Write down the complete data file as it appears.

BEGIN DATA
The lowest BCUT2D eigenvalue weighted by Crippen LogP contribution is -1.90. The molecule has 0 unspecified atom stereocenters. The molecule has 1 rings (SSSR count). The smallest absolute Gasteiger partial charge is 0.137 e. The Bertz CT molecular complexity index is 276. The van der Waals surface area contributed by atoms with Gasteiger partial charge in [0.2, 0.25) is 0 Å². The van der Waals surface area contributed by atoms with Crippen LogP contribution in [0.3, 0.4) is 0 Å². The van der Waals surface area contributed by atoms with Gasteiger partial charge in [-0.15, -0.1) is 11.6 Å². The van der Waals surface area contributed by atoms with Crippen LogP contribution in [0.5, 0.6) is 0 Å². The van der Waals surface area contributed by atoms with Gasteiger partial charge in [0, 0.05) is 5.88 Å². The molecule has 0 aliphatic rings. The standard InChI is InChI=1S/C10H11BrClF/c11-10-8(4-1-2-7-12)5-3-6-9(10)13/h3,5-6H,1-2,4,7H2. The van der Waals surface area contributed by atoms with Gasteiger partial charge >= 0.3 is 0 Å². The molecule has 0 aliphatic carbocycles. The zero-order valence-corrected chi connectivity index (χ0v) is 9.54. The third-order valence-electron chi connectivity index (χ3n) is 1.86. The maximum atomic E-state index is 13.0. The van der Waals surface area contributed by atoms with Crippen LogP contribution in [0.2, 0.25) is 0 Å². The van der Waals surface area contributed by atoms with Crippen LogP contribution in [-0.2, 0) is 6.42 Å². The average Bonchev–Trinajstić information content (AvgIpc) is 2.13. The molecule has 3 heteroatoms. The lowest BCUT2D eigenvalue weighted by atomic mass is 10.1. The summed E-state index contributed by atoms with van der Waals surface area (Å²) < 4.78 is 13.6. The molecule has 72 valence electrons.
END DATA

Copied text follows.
The lowest BCUT2D eigenvalue weighted by Crippen LogP contribution is -1.90. The molecule has 0 unspecified atom stereocenters. The molecule has 1 rings (SSSR count). The smallest absolute Gasteiger partial charge is 0.137 e. The Bertz CT molecular complexity index is 276. The van der Waals surface area contributed by atoms with Gasteiger partial charge in [0.2, 0.25) is 0 Å². The van der Waals surface area contributed by atoms with Crippen LogP contribution in [0.3, 0.4) is 0 Å². The van der Waals surface area contributed by atoms with Gasteiger partial charge in [-0.15, -0.1) is 11.6 Å². The van der Waals surface area contributed by atoms with Crippen LogP contribution in [0.5, 0.6) is 0 Å². The van der Waals surface area contributed by atoms with Gasteiger partial charge in [0, 0.05) is 5.88 Å². The molecule has 0 aliphatic rings. The standard InChI is InChI=1S/C10H11BrClF/c11-10-8(4-1-2-7-12)5-3-6-9(10)13/h3,5-6H,1-2,4,7H2. The van der Waals surface area contributed by atoms with Gasteiger partial charge >= 0.3 is 0 Å². The molecule has 0 aliphatic carbocycles. The zero-order valence-corrected chi connectivity index (χ0v) is 9.54. The third-order valence-electron chi connectivity index (χ3n) is 1.86. The maximum atomic E-state index is 13.0. The van der Waals surface area contributed by atoms with Crippen LogP contribution in [0.2, 0.25) is 0 Å². The van der Waals surface area contributed by atoms with Crippen LogP contribution in [-0.2, 0) is 6.42 Å². The average Bonchev–Trinajstić information content (AvgIpc) is 2.13. The molecule has 3 heteroatoms. The lowest BCUT2D eigenvalue weighted by atomic mass is 10.1. The summed E-state index contributed by atoms with van der Waals surface area (Å²) < 4.78 is 13.6. The molecule has 72 valence electrons.